The US Supreme Court plans to address legal questions with potential to expose emitters of greenhouse gases to huge liability for harm from natural phenomena.
The court agreed to hear an appeal in a case comparable to one in which oil companies are said to be liable for Gulf Coast damage from Hurricane Katrina in 2005.
The case now moving onto the high court’s agenda involves the electric-power industry. In Connecticut v. American Electric Power, environmental groups and the state of New York claimed emissions of carbon dioxide by major power producers aggravated global warming and caused beach erosion, drought, and floods.
A New York judge originally dismissed the case, saying it rested on political questions. An appellate court overturned that decision in a ruling now under appeal.
Movement to the Supreme Court has ramifications for the case involving oil companies and Hurricane Katrina: Comer v. Murphy Oil. In that case, an appellate court refused to rule after several judges withdrew because of conflicts of interest, essentially inviting parties to seek a Supreme Court ruling.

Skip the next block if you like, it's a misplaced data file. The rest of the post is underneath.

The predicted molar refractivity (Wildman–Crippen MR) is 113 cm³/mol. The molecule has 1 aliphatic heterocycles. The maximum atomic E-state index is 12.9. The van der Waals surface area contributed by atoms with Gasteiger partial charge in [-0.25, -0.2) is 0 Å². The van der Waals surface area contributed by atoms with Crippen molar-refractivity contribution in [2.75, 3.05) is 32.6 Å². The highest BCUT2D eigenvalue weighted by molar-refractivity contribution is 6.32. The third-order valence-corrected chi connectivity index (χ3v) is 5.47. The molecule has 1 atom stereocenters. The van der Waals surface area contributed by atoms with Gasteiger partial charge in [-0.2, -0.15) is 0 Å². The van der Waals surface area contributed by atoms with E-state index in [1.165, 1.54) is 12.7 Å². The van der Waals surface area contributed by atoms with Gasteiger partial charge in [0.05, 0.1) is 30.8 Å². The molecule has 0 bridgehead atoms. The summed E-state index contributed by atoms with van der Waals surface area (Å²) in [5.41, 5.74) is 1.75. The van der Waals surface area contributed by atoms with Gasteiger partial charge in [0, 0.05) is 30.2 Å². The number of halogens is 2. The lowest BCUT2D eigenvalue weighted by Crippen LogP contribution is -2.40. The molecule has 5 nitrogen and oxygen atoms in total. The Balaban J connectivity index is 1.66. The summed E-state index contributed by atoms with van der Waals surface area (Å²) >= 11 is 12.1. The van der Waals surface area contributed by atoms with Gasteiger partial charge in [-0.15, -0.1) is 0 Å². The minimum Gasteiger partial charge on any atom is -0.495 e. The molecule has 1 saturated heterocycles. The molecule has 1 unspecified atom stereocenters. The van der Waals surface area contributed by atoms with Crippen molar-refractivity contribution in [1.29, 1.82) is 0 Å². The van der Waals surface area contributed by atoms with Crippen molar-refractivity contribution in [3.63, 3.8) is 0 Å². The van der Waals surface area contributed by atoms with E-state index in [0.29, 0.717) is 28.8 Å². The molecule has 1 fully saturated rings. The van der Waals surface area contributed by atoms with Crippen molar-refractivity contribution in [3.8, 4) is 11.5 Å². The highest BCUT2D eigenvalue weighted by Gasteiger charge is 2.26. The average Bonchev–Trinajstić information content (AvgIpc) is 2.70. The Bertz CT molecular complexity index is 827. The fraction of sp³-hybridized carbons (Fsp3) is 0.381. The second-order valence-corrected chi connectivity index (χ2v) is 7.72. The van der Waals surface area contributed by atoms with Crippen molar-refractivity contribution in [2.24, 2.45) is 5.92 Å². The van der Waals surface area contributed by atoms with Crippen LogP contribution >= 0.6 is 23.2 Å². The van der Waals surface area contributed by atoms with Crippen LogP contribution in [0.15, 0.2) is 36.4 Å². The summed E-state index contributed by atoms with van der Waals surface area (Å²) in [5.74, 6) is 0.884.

Another oil industry case, Kivalina v. ExxonMobil, also is working through the courts. In it, native Alaskans say warming caused by oil-company emissions is melting arctic sea ice and hurting fishing.
These cases pivot on the Supreme Court’s finding in 2007 that greenhouse gases represent air pollutants subject to regulation under the Clean Air Act. Like that ruling, they stretch logic precariously.
If the high court rules for original plaintiffs, all prosperous companies that emit greenhouse gases will fall under siege from lawsuits demanding compensation for damage sustained in any natural disaster that might be linked to global warming.
The threat arises because a majority of Supreme Court justices in 2007 imposed legal certitude on uncertain science.
Their honors can’t be pleased with the consequent hazard. Politics and the tort bar now misrepresent their 2007 decision about legal definitions as definitive science. The clock needs unwinding. It’s set to detonate an economic bomb.
(Online Dec. 13, 2010; author’s e-mail: email@example.com)